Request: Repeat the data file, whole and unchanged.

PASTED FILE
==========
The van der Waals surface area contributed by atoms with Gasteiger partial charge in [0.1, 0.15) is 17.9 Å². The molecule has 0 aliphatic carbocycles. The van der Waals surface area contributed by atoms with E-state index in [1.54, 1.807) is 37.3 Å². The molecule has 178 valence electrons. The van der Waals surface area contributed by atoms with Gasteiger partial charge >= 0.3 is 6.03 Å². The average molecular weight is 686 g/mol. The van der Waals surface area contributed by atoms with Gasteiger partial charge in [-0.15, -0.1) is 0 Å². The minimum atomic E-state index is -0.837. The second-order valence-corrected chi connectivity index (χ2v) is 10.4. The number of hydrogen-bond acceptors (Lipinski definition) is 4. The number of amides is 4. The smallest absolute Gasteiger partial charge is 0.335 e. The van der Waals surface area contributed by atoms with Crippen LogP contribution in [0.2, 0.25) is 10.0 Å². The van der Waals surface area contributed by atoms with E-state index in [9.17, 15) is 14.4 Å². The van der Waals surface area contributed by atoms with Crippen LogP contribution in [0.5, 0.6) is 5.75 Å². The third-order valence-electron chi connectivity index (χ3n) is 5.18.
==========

The van der Waals surface area contributed by atoms with Gasteiger partial charge in [0.1, 0.15) is 17.9 Å². The molecule has 0 aliphatic carbocycles. The van der Waals surface area contributed by atoms with E-state index in [1.54, 1.807) is 37.3 Å². The molecule has 178 valence electrons. The van der Waals surface area contributed by atoms with Gasteiger partial charge >= 0.3 is 6.03 Å². The average molecular weight is 686 g/mol. The van der Waals surface area contributed by atoms with Gasteiger partial charge in [-0.15, -0.1) is 0 Å². The minimum atomic E-state index is -0.837. The second-order valence-corrected chi connectivity index (χ2v) is 10.4. The number of hydrogen-bond acceptors (Lipinski definition) is 4. The number of amides is 4. The smallest absolute Gasteiger partial charge is 0.335 e. The van der Waals surface area contributed by atoms with Crippen LogP contribution in [0.2, 0.25) is 10.0 Å². The van der Waals surface area contributed by atoms with E-state index in [9.17, 15) is 14.4 Å². The van der Waals surface area contributed by atoms with Crippen LogP contribution in [0.5, 0.6) is 5.75 Å². The third-order valence-electron chi connectivity index (χ3n) is 5.18.